Beginning in March 2020, millions of Americans were forced to work from home as a result of the COVID-19 pandemic. While the absence of a commute and the option of wearing sweatpants rather than slacks during meetings were initially welcome changes to the workday, it did not seem likely that we would still be “Zooming” to work from our kitchen tables in 2021. With the pandemic still surging, many Americans have not returned to the office and will have to reckon with possible tax implications stemming from their forced exile.
Physically commuting from home in one state to work in another, such as from New Jersey to Philadelphia or New York City, is not new. Likewise, the tax implications for employees who commute are not surprising. Generally, the employee is taxed in both her home state (residence-based tax) and the state where she works through what is often referred to as a commuter tax (source-based tax), with the home state giving a credit or other accommodation to mitigate the duplicate tax cost.
Telecommuting, however, is not commuting. Employees who telecommute work from their home states. Thus, it would be reasonable for those employees to expect to only be taxed in their home state because they’re not physically crossing state lines, right? Not so fast! If Pennsylvania, New York or Delaware are involved, both employees and employers might find surprising tax results from telecommuting, even when they are simply complying with mandatory work–from-home orders. For employees of employers in these states this means that dutifully working from home across state lines in accordance with the law, they may still be subject to tax in a state they have not set foot in for nearly a year as if they were physically commuting. In turn, this may create an unintended connection between the employer and the state where the employee lives, thereby subjecting the employer to taxation there. This conundrum also underscores the internecine struggle between the states over tax dollars derived from wages earned while telecommuting.
Employees: While most employees in the country are not currently impacted by this kind of law, a problem arises for employees of employers located in Pennsylvania, Delaware and New York because they have enacted the “convenience of the employer” rules. If an employee works remotely because her employer requires it, perhaps because that is where a customer is located, the employer’s state would not tax the employee on the income earned from that work. However, if the employee works outside of the employer’s state for any other reason, the employer’s state can tax that employee’s income regardless of where it was actually earned. The convenience of the employer rule in the current environment begs this question: is a mandatory work-from-home order a requirement or a convenience? This is a question that has yet to be answered. Some states, such as New Jersey, have offered credits for its residents who are adversely impacted by this rule for the length of the pandemic.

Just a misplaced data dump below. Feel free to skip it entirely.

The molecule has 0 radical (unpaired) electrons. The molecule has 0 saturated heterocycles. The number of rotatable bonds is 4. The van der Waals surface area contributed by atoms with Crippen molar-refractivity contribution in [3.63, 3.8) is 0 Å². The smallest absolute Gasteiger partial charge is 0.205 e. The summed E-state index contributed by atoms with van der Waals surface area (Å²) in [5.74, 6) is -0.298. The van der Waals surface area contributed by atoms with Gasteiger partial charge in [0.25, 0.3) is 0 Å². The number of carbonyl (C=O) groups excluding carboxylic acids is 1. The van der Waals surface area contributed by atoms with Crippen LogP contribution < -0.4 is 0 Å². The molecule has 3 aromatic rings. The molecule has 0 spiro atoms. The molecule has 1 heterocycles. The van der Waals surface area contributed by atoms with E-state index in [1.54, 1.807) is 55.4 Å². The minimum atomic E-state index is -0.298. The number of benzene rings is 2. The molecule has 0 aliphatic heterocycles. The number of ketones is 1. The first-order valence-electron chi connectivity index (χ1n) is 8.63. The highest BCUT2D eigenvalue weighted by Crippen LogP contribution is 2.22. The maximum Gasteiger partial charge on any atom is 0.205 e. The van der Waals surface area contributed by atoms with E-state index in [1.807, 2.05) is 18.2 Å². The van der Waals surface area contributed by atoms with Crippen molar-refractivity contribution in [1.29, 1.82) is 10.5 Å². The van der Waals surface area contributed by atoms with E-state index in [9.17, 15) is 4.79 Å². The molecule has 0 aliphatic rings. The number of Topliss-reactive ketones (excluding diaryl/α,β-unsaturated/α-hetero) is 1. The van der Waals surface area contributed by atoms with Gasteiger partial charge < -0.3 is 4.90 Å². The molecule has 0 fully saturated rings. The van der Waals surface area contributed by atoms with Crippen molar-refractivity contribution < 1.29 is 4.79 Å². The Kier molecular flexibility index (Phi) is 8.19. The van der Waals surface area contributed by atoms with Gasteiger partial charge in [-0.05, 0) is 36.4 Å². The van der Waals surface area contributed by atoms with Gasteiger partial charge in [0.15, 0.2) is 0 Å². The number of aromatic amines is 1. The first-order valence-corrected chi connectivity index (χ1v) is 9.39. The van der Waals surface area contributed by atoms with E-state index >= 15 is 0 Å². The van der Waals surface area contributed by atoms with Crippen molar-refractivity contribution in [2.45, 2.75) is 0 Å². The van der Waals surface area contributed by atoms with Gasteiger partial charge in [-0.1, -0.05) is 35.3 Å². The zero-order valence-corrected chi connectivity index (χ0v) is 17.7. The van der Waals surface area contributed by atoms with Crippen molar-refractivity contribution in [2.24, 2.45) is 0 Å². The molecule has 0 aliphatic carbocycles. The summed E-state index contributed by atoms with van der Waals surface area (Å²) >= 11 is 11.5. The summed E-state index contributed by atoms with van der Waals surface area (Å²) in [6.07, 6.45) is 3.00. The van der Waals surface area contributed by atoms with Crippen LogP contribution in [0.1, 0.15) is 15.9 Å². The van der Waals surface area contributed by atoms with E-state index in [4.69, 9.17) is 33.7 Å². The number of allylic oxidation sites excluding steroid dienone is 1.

Employers: It is uncontested that states and municipalities can impose income taxes on businesses that have a physical location in the state or have employees who work in the state. These connections create tax nexus. The question that comes up when an employer has employees working from home in another state is whether telecommuting across state borders alone creates tax nexus to a state to which they were not otherwise connected. If nexus is created for the employer with the employee’s home state, the employer is subject to that state’s taxes. However, the universal nature of the COVID-19 pandemic has motivated some states to address this issue, at least in the short-term. New Jersey’s Division of Taxation has stated that nexus for corporate tax and sales and use tax purposes will not be imposed on out-of-state employers during the pandemic through telecommuting employees. Likewise, Pennsylvania’s Department of Revenue indicated it will not impose Corporate Net Income Tax nexus or Sales and Use Tax nexus on non-Pennsylvania businesses based solely on employees working from home in the state. The state of New York, on the other hand, has declined to issue guidance on this topic, meaning that non-New York employers of New York residents may find themselves unexpectedly exposed to New York State (and potentially City) tax.
States without the convenience of the employer rule might become envious as out-of-state employees continue working from home even after the conclusion of the pandemic and the tax dollars associated with their wages remain home with them. Perhaps a harbinger of things to come, one state, Massachusetts, reacted to this tax conundrum created by the pandemic by enacting a temporary “convenience of the employer” policy. This new rule states that employees who work for Massachusetts-based employers and are working remotely outside the state because of a work-from-home order in a neighboring state are still required to pay income tax in Massachusetts. This arrangement is slated to remain in place until ninety days after the governor of Massachusetts ends the state of the emergency created by the pandemic.